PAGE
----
3. It’s a sad and ironic fact that those of us who are immobilized with ATRs are disproportionately people who “stay sane” by being much more active than average! Think of it as a test of your inner calm!

    Me, I’d let my GP fit me with a boot, but (a) I think I’ve got a great GP and (b) I’m pretty good at telling if something fits well, or not. Boots are better than casts in a bunch of ways, so getting into one is a plus.

    Many people here really love the Vaco, and it seems like a fine boot, but I think any boot that fits well is a good boot, and any hinged boot that fits well is an excellent boot. (I personally wouldn’t set a hinged boot free to hinge until about 7 weeks post-whatever, though some do start earlier.)

  4. The boot fit is vital for your comfort, sanity and correct support. I was borderline with my Vaco Achilles boot between medium and large, was given the large, and subsequently changed to the medium after a week or so. Major improvement. The boot had a thick, steep wedge sole for 2 weeks then a ‘normal’ sole was attached instead.

    The boot was at 30º plantar flexion (PF) until end of week 4 when a range of movement (ROM) was set between 30º and 15º PF, utilising the easily adjustable (done by the physio the first 2 times) hinge mechanism. 2 weeks later it was 30º to neutral, and 2 weeks after that it was 30º PF to 10º dorsiflexion. a few days after that (week 9) it was into 2 shoes with low gel heel pads. Therefore, the boot was free to hinge after 4 weeks but to a controlled degree, progressing from quite limited up to a stage where I had downwards and upwards movement.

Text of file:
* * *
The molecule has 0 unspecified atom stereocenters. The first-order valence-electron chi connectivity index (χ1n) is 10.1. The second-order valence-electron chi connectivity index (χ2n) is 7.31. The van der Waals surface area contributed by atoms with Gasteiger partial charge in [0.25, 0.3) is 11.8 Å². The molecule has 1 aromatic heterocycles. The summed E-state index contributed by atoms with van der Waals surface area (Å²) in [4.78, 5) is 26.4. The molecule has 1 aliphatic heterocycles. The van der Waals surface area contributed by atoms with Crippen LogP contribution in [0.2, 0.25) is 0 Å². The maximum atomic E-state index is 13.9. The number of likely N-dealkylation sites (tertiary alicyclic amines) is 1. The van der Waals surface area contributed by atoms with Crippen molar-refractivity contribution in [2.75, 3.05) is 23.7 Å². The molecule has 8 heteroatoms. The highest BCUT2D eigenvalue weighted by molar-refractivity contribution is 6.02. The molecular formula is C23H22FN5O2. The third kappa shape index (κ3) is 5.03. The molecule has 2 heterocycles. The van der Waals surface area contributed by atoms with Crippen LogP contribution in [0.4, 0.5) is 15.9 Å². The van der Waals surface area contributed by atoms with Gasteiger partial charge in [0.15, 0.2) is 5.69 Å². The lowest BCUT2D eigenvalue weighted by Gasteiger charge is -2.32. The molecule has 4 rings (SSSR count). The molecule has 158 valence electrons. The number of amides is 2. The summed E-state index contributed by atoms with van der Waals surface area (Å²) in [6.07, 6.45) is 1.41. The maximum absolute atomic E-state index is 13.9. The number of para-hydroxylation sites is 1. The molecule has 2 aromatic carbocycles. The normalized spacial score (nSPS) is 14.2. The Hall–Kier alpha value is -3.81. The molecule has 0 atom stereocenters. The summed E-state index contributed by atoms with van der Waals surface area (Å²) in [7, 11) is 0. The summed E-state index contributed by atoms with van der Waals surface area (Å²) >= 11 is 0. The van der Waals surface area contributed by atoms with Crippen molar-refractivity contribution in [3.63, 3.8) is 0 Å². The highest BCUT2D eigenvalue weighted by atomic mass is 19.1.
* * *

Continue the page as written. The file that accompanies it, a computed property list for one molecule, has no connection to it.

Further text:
My consultant made the decision to try the non-op treatment first (it was a full rupture) and this proved to be the correct call, and I have certainly not regretted it. Physiotherapy asap (from around 2-3 weeks) is vital though, and I upped the level of this significantly with a sports physiotherapist at 4 months. I still get occasional slight swelling after very long walks in the hills or too long at a desk but have been pleased with my treatment (UK NHS) and progress. 10 months now but I still have the boot on the shelf - just in case.

  5. Welcome to Achillesblog and Happy New Year. In the beginning of your recovery focus on rest and healing that reconstructed ATR. I agree with Norm (about the irony of our injury), but remember with each day we are closer to a full recovery. And the first few weeks of NWB can be a time we impove our impatience and upper body strength! Happy healing.

  6. Thanks to all for the feedback, as a generally impatient individual I am definitely learning some new skills that hopefully will benefit me once I recover! Have used my ‘downtime’ to do some reading (and not just looking at this site!) and watch the first season of Boardwalk on DVD.

    As I have a desk job, I am able to work remotely and will attempt to do some work tomorrow. If I can’t keep the body active, will try to exercise the mind!

  7. Good luck with your rehab mate. As a member of the re-rupture club all I can say is that you’ll soon get to that ‘invincible’ stage where you think you can start doing things like climbing stairs and walking without observing surroundings. All I would say is just be very careful with your recovery, never take your mind off your achilles and before you know it, you’ll be back playing Cricket (dreaming about taking those ashes back !?). All the best mate. Jon